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Toowoomba & District Down Syndrome Support Group helps shape the lives of people with Down Syndrome
Tuesday 17th January 2017
Around one in 1,100 babies are born with Down Syndrome in Australia each year. Toowoomba and District Down Syndrome Support Group (TDDS) is one organisation helping to shape the lives of people with Down Syndrome.
Around one in 1,100 babies are born with Down Syndrome in Australia each year. Down Syndrome is a genetic condition where babies are born with an extra chromosome. While it is known how it occurs, it is not known why. People with Down Syndrome often have some characteristic physical features, some health and development challenges and some level of intellectual disability, the extent of which is unknown at birth.
Down Syndrome Australia says that what is known, is that while people born with Down Syndrome will have some level of intellectual disability, it is not the most important factor on how that person develops and lives their life. Rather, it is what happens after birth and family, environmental, cultural and social factors will shape their life, just like everyone else.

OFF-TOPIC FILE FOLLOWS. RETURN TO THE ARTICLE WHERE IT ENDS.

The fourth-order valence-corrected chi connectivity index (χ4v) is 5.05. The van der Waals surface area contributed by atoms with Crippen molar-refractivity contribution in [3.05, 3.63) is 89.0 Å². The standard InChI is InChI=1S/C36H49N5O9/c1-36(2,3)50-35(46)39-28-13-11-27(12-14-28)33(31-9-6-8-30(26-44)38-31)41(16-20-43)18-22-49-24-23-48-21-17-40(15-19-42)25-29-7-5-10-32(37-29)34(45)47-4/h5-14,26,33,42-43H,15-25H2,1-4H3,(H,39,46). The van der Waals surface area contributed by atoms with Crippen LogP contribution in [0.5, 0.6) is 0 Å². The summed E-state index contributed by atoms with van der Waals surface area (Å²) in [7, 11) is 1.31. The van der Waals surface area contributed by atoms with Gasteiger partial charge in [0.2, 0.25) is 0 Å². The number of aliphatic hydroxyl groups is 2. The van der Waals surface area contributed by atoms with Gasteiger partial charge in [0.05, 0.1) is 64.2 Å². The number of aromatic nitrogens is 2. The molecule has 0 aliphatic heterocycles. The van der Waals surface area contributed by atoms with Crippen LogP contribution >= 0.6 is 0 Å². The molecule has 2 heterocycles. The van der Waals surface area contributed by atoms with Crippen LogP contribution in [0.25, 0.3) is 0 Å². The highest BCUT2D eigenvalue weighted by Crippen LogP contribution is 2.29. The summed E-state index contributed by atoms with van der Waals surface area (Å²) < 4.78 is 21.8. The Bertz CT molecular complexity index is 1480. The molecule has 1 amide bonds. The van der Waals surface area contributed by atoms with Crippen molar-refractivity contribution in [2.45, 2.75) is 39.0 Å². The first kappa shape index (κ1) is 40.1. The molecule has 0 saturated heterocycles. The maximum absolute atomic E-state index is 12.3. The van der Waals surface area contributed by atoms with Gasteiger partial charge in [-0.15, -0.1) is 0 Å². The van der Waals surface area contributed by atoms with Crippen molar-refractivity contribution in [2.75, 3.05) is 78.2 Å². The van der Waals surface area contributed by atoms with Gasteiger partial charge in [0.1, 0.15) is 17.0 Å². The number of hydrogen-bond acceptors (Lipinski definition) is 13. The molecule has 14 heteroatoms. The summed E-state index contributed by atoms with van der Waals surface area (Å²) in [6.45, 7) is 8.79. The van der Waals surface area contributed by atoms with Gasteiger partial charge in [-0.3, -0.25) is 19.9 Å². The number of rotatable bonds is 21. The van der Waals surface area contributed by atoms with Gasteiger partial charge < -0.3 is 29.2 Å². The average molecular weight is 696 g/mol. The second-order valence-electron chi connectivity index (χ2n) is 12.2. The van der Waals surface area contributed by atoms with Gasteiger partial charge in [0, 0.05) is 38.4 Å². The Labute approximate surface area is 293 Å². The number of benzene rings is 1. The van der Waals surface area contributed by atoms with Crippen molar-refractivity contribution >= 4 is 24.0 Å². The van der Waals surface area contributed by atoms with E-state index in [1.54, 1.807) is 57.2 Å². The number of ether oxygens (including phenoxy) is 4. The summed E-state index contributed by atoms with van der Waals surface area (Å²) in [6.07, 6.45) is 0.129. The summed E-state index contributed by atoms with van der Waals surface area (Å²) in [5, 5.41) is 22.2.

Toowoomba and District Down Syndrome Support Group (TDDS) is one organisation helping to shape the lives of people with Down Syndrome. Since 1989, the group has provided local people with Down Syndrome, and their families, with a support network. Today, over 80 families from the area come together to make connections and share experiences. TDDS offers activities for people with Down Syndrome of all ages, from monthly playgroups for infants and toddlers to movement and music classes for babies, pre-school and primary school aged children, as well as meet-up groups for teenagers and young adults.
Aside from a very small annual membership contribution from families, TDDS is a non-funded group and is dependent on fundraising efforts to support most its activities. The group received an Aussie Cotton Farmers Grow Communities grant in 2016.
Kara Wren, the Group’s president says that the biggest gathering of the year is the annual 3-day visit to Camp Duckadang, held in March.
“The camp is a great opportunity for everyone to get together,” Kara says. “Because we support a large geographic area, we have many families that are unable to travel long distances to attended our regular group activities in Toowoomba. The camp is a bit more accessible for them as it is held over a longer period and they’re happy to get away for few fun-filled days,” Kara said.
The Camp is offered at no-cost to families and is supported in part by the Lions Group and through other fundraising.
“We don’t want cost to be a barrier for families to attend the camp,” Kara says. “This year, the Aussie Cotton Farmers Grow Communities grant will help to cover costs and ensure we can offer a program over the 3 days which promotes education, resilience and self-esteem amongst people with Down Syndrome and their families.
“We can’t wait to see everyone together again this year,” Kara said.
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